[Seattle-SAGE] VPN connections from possibly overlapping networks

Robin Battey zanfur at zanfur.com
Wed May 4 02:14:43 PDT 2005


I just ran into another problem in Sysadmin-land.  Having conquered the
dragon of Exchange and set myself up as ruler of my new Exim4/Cyrus castle
(yeah, I know, shoulda used postfix -- I'll fix that eventually), I find
myself facing a dragon once again:  How to allow my roadwarrior knights in
shining armor to connect through our VPN from their internet cafes in
Paris, when those internet cafes use the same RFC 1918 private network as
I do.  (That would be the unfortunately common private

So, I don't trust PPTP (MPPE, in particular), and have decided upon L2TP
over IPSec as my VPN lance of choice.  After 8 months of scattered,
interrupted, pockmarked, and otherwise gruelling effort, the VPN finally
works as intended -- it even uses our universal (LDAPv3) usernames and
passwords for authentication (don't ask how unless you REALLY want to
know).  I'm connected to it right now, actually, and everything is dandy,
because for some reason I set my home network to the slightly non-standard
network of (I was young and inexperienced ...  and didn't
know that was a valid network).

Then I head to Trabant, my favorite internet cafe and chai lounge, and I
can connect to the VPN perfectly (IPSec connection is made, L2TP tunnel
created, and PPP session established) but exactly ZERO traffic passes
through it.  A little investigation reveals that this is because all
traffic destined for my company network is considered to be on the local
network, and just shunted out the local interface ... and not through the
VPN connection.  Of course, this is because Trabant uses the same network
as my company,  When connecting from a non-overlapping
network, the default route is used for the remote network, and the default
route goes through the VPN.  When connecting from an overlapping network,
the local subnet route overrides the default route, and the VPN doesn't
get touced.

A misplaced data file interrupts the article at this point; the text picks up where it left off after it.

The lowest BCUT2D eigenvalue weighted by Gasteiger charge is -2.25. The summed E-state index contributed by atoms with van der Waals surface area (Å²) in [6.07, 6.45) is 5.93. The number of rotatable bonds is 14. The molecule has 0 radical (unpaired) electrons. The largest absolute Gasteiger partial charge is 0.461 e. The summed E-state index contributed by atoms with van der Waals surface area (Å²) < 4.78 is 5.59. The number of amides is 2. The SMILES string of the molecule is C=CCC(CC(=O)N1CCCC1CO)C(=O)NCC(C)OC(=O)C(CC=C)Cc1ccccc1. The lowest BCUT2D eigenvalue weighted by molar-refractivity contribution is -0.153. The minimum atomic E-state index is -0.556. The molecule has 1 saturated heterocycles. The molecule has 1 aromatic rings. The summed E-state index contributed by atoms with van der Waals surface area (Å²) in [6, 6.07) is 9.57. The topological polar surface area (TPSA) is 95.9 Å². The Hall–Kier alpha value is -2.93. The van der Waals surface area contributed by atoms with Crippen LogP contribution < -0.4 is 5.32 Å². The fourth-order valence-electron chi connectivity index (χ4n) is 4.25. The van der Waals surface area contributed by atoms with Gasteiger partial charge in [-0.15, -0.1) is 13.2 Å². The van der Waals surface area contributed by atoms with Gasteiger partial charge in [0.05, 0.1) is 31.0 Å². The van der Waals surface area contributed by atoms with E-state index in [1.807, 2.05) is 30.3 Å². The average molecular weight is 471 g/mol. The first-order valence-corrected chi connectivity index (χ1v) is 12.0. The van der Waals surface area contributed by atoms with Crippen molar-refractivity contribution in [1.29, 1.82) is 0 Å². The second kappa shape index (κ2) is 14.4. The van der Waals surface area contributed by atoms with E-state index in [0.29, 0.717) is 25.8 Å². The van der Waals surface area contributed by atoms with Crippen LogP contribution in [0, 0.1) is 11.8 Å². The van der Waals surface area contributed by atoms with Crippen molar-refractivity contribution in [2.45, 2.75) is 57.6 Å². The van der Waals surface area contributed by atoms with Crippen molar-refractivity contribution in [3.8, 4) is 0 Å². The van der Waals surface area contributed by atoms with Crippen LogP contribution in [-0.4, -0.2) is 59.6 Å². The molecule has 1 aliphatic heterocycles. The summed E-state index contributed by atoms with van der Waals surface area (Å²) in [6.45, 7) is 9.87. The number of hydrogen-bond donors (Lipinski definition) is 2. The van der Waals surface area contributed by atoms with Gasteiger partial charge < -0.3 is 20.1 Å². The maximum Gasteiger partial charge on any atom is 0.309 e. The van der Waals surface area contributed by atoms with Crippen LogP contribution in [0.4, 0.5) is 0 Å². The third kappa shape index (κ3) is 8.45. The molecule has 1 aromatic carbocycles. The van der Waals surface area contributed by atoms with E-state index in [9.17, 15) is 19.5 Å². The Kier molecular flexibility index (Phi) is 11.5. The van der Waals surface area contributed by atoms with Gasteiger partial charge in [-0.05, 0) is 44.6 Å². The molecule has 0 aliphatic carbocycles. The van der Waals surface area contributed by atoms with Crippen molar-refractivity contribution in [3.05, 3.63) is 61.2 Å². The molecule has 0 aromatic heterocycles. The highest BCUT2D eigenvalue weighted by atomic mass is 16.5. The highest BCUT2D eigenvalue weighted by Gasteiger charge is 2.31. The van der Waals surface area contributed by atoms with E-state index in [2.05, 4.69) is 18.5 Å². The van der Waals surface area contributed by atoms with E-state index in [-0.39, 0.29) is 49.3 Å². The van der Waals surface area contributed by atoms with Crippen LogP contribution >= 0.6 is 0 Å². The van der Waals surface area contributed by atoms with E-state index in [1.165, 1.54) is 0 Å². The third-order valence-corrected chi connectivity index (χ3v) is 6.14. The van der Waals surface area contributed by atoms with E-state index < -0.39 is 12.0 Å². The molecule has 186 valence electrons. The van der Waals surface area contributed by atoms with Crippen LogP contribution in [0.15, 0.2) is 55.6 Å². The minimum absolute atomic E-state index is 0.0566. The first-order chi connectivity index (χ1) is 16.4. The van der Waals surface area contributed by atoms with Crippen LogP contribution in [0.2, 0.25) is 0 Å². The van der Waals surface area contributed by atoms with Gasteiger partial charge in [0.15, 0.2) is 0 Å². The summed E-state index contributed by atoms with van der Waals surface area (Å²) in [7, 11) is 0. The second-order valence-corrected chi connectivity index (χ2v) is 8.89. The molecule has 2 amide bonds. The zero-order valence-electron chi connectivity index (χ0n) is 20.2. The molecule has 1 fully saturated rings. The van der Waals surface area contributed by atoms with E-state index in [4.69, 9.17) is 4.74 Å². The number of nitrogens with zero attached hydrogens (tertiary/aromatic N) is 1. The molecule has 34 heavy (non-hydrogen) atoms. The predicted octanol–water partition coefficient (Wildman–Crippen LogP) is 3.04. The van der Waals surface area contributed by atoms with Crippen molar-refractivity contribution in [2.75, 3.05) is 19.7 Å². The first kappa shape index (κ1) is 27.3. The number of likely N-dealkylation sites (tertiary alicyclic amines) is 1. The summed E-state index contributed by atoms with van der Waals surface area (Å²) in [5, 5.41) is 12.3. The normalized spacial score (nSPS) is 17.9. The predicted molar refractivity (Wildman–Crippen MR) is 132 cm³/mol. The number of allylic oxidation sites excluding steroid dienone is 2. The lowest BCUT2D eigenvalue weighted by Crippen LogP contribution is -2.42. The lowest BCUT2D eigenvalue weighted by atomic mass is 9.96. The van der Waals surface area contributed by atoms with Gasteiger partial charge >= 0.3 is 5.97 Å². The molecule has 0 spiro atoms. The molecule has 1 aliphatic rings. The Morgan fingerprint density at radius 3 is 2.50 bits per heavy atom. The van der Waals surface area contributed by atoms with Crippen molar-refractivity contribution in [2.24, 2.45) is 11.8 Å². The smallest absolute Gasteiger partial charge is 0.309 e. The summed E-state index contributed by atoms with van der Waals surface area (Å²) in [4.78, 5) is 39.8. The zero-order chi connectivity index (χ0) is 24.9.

Now, the owner of Trabant is actually quite rad, and offered to change the
netblock he uses so I wouldn't have this problem while telecommuting from
his store, sipping his merchandise while I should be in the office -- but
this doesn't solve my larger problem:  My users won't have a clue what's
going on, won't WANT a clue what's going on, and will complain at me when
it doesn't work from their particular location, and they'll complain
especially loudly when they have to call me from Romania (to list the
current location of some of our employees) to do this complaining.

My query is this:  Short of renumbering my company's internal network to
something slightly less standard, is there a way to get this to work?

I've considered this for a bit, and I have a solution that will work, but
it has to be implemented on the client side, in the VPN client and OS.  I
don't want split tunneling (when the machine is connected to the VPN, I
want ALL traffic going through that VPN), so if there's a way to make the
VPN connection used for everything *except* the VPN traffic itself, that
would work splendidly.  This would be akin to using a proxy server for all
traffic except proxy traffic itself (*including* local traffic), which I
know can be done.  However, I need a way of telling the routing code of
the OS to do exactly that.  How?  I have no earthly idea.


P.S. before anyone brings it up, the VPN server is not behind a NAT (it's
the gateway box itself), and WinXP SP2 changed nothing for my setup.


                              Robin  Battey
                            zanfur at zanfur.com

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